Friday, January 6, 2017


     Before we get started, just so you know... there is more fiction coming. Yes, I know it's been a while, but THE TRIAL OF MARCUS AURELIUS is coming out in a few months--follow me on Twitter for that announcement--so I'm back into fiction-writing mode. 
     Now, here's the ten best books I read in 2016.

It bears very little resemblance to Blade Runner, and that’s a good thing, because—blasphemy alert—I’ve always found the movie to be beautiful but boring. Philip K. Dick’s novel, however, is grimy and wondrous. The book is not just a rumination on what constitutes life, but on the intrinsic value of one life over another. It’s not enough that we think and feel, but what we think about and who we feel for. In a dystopia where people drug themselves into emotion, any emotion, and where androids are identified via a test for empathy they should not have, the simulacra of life have developed not just consciousness but a fraternity of otherness. Each android cares as much about the others as it/he/she does about it/him/herself. Roy Batty is not a snarling Rutger Hauer. He is a charismatic and committed leader exhausted by a series of difficult choices. After a book populated by humans less alive than their machines, the happy ending is a hard-learned but well-earned lesson that teaches Deckard to recognize and value life in its strangest form and most unorthodox splendor.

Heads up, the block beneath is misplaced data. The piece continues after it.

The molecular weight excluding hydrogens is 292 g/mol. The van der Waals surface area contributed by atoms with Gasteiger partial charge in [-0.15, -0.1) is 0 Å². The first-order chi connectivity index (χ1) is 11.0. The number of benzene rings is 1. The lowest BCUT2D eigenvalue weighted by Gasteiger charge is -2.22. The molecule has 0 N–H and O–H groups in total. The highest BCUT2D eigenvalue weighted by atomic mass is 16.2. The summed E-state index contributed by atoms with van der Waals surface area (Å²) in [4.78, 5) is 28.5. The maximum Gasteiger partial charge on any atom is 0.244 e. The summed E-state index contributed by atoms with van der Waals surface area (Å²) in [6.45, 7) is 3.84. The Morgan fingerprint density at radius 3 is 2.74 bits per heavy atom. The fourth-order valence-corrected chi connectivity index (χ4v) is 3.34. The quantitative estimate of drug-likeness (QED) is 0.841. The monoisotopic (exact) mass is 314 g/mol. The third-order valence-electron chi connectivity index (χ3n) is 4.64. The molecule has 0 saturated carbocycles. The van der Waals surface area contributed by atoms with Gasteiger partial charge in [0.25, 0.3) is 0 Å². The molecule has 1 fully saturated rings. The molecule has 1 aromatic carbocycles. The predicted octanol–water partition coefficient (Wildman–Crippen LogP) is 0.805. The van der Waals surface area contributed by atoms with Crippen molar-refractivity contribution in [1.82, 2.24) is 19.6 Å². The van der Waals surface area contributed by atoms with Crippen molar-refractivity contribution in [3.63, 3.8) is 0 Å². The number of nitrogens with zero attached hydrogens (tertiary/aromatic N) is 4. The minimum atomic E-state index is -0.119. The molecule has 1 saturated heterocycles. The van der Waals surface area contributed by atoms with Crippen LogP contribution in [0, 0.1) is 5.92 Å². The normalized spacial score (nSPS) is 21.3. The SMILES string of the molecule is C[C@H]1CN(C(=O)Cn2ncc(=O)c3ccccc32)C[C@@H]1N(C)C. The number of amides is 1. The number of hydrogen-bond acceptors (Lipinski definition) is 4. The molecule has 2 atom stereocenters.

9) THE SPORTSWRITER (Richard Ford, 1986)
“An eloquent and stately character study, brimming with the tensions of everyday drama,” is an example of the kind of blurb that could grace the cover of the novel, but it probably wouldn’t galvanize you to take the book home. But Richard Ford’s story of a man slowly pulling himself out of a grave of despair following the death of his child and the dissolution of his marriage is why literary fiction remains the most lauded of genres. Ford’s prose, lacking showmanship and disinterested in impression, is the eye of the emotional hurricane that is wreaking havoc on his protagonist, Frank Bascombe. In the shadows of his craftsmanship, the trenches between lines, and the nooks and crannies between words, is a cosmos of subtext, the primordial soup that gives richness and immediacy to a simple, human story. Richard Ford’s characters are indelibly real, and his story is foundationally profound. This book is marvelous.